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You Can’t Cancel Christmas

For the first time ever this year, I was sick for Christmas. So sick, in fact, that I had to call off the celebration. Christmas is the time for sharing, but the fever/flu I had was something I’d rather keep to myself. It was a quiet Christmas, one I spent mostly in bed or on the couch. I don’t think I’ve ever watched the film A Christmas Story so many times before!

While I was sick, however, I decided to polish off some of my “to be read” list.  As an English teacher, I’m always reading (and re-reading) the titles I teach, so I have little time during the school year to read for pleasure. Being sick was a great opportunity to tackle my short stack of Christmas reading for the year. So now, feeling much less feverish, I thought I’d share what I read with you:

Sing We Now of Christmas by Lee Ann Sontheimer Murphy

This is a romance book rated “3” on the “heat index.” I won a copy on a blog contest and wanted to save the story to read around Christmastime. The tale follows Jessica and Johnny, a married couple perfectly in love. But Johnny leaves for an early-morning fishing trip on the Fourth of July and never makes it back. A terrible storm passed over the lake as Johnny was fishing, and everyone presumes him to be dead. Everyone, that is, except for Jessica. Sticking to her hope to the point that everyone else thinks she is insane, Jessica refuses to believe that Johnny is gone, and she holds out hope that she will return for the holidays.

The plot has suspense built right in. As soon as Johnny disappears, the reader wishes for him to return. Flashbacks of Jessica’s first meeting with him allow the reader to feel how perfect their relationship is and increases the sense of urgency to get them back together. Happy flashbacks to their past relationship sprinkled throughout the story help to break up Jessica’s despair at not knowing what happened to Johnny or why he hasn’t made any attempt to contact her. As an author, I appreciated the way Murphy used different points of view to add information, increase dramatic irony, and build suspense. As the story unfolds, we are given more and more information to piece together the mystery. And as promised, the climax of the novel happens right during the holidays, making it an enjoyable read for this time of year.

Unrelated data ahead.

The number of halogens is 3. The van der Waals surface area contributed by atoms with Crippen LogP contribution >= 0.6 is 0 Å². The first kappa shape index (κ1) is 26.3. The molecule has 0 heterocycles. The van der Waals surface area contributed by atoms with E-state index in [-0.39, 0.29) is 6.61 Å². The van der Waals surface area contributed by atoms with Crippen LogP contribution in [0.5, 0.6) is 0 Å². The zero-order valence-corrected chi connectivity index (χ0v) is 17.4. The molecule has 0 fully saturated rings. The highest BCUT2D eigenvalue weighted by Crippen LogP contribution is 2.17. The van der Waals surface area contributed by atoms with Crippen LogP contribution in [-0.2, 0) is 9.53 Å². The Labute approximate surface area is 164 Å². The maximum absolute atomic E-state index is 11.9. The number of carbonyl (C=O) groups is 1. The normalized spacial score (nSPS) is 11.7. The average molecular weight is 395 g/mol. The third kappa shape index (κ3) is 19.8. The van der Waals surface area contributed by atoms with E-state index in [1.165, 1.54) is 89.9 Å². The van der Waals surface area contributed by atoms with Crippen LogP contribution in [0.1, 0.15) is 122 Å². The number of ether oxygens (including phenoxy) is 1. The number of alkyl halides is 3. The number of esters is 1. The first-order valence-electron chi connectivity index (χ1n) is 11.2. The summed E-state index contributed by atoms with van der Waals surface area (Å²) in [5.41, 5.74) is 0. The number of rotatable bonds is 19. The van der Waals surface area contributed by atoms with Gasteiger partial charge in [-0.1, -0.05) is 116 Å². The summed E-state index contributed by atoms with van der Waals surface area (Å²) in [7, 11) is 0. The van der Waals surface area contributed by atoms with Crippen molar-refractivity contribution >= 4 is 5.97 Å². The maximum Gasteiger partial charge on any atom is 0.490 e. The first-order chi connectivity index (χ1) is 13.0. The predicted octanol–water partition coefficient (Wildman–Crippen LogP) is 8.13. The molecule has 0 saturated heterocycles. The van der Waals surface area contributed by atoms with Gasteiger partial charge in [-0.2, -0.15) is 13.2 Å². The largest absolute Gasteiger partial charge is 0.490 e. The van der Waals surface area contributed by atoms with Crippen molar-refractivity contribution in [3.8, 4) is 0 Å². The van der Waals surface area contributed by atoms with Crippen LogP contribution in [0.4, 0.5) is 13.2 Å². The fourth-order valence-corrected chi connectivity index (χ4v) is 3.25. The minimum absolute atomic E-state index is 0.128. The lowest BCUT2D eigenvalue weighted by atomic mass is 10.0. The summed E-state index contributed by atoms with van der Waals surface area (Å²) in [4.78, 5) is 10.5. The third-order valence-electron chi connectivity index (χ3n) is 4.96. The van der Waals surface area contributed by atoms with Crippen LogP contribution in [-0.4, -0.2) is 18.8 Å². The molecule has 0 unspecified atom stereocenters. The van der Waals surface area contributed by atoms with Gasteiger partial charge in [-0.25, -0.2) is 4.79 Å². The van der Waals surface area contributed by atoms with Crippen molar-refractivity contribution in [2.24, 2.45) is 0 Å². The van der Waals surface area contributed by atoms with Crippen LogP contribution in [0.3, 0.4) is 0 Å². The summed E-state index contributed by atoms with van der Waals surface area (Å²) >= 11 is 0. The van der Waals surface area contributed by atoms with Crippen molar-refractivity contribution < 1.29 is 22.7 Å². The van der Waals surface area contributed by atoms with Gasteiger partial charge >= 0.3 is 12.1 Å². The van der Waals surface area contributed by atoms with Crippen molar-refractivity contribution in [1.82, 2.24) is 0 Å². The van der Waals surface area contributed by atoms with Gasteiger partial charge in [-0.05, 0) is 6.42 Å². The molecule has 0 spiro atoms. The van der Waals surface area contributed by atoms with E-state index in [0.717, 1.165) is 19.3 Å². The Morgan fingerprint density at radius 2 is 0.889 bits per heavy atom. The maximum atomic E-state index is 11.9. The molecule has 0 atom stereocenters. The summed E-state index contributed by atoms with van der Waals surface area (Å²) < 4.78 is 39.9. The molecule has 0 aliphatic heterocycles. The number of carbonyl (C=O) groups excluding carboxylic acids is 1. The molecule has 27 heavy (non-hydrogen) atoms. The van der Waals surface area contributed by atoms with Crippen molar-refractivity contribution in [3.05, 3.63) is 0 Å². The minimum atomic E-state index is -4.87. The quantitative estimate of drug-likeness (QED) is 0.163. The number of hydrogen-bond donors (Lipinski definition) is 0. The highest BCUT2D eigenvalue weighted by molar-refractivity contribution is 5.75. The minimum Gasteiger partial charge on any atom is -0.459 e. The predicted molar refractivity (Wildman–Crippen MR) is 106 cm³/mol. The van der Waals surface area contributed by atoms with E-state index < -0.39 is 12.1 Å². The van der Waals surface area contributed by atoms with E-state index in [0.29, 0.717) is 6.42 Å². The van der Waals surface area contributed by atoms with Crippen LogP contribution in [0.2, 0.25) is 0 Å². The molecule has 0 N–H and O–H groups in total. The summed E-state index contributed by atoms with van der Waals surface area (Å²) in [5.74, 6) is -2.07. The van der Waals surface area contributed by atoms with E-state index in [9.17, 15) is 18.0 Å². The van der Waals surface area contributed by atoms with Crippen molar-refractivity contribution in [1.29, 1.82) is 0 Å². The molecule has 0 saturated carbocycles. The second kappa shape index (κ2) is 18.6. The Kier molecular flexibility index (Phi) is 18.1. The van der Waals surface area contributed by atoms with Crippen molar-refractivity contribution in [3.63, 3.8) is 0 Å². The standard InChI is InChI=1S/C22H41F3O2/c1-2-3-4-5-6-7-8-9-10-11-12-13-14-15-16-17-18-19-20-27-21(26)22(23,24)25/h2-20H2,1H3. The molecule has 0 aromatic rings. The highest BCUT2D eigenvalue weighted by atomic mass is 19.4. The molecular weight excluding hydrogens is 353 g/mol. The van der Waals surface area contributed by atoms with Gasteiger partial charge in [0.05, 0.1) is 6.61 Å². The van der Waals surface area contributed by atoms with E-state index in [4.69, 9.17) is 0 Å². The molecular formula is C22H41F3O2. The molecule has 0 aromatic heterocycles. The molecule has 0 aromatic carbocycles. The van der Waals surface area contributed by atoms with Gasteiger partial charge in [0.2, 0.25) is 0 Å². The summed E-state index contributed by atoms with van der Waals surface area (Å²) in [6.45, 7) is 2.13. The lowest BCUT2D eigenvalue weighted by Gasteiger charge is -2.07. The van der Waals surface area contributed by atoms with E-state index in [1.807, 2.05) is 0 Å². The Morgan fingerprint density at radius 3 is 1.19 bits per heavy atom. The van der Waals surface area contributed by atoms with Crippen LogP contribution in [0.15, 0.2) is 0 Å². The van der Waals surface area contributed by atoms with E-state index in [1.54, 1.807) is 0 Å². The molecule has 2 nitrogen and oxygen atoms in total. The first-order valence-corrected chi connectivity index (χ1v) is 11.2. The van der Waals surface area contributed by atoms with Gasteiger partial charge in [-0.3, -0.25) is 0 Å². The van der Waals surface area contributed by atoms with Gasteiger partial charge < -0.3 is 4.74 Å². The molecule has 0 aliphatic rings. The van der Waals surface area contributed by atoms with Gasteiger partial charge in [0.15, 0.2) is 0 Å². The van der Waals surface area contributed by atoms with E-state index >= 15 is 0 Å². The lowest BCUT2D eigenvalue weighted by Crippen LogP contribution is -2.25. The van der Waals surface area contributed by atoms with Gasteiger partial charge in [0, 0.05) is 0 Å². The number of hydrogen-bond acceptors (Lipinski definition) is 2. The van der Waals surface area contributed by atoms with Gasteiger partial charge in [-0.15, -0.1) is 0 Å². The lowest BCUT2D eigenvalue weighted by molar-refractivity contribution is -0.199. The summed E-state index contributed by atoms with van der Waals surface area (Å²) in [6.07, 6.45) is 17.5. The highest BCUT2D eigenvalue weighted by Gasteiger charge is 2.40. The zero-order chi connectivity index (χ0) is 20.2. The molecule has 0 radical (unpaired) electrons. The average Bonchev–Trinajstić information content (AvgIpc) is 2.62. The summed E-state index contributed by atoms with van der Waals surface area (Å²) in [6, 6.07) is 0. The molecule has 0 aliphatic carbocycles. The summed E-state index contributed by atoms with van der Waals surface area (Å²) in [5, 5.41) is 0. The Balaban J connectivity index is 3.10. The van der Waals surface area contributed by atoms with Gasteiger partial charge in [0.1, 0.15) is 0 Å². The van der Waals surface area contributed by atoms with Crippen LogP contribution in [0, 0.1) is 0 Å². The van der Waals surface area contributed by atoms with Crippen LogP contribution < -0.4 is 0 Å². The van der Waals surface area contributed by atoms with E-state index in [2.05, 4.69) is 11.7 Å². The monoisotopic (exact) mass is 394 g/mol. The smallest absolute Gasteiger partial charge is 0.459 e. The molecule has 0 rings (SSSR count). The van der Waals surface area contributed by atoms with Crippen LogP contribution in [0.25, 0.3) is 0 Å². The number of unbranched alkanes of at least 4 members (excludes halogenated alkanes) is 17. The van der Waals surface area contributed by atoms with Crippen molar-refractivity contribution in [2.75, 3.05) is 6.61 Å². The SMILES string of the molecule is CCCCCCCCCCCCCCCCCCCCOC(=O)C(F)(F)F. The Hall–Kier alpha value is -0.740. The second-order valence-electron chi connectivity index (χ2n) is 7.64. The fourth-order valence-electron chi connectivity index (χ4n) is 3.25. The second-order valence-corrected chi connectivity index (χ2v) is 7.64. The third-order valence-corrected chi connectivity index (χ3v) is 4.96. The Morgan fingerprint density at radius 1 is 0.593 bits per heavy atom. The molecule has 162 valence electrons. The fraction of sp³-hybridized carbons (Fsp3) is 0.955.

As I sat curled up in bed listening to my husband cooking in the kitchen, the book helped me to remember what’s really important in life: not having beautifully-wrapped gifts or a perfect Christmas dinner—rather, having those we love the most right by our side.

Journey to Christmas Creek by Melinda Elmore

Earlier this year, author Melinda Elmore’s husband unexpectedly passed away. “Journey to Christmas Creek” is a story her husband used to tell their children, and Melinda wrote it down. DWB, Melinda’s publisher, decided to publish the story as a benefit to the Elmore family, helping them to cover final costs for their beloved. The short story is a fast but enjoyable read—it took me maybe thirty minutes to read it. The cover is wonderful, capturing the beauty of unadulterated nature while also paying tribute to Tommy Elmore.

The story is a coming-of-age tale following Spotted Buffalo, an adolescent determined to help his tribe find a new home and prove his manhood. It is the 1800s, and Spotted Buffalo’s tribe is making the slow trek to search for a better place to live. Eager to find a new home while the rest of the tribe is resting, Spotted Buffalo trusts that the Great Spirit will help him find the legendary Christmas Creek–but his sister, Gentle Tears, tags along for the ride. On their journey, Spotted Buffalo breaks his leg, and his sister must face terrifying dangers on her way back to find help.

This would be a great story to share with family during the holidays. It is a fast, enjoyable read that could easily become a Christmas tradition of its own.

Both stories stress the importance of family, and during this last week of 2011, I hope that you get to spend lots of time with yours. It doesn’t matter how sick you may be or what circumstances you may confront: as long as you have a loving family, you just can’t cancel Christmas.

Best wishes for a happy and healthy new year.

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Posted by on December 26, 2011 in book reviews, musings

 

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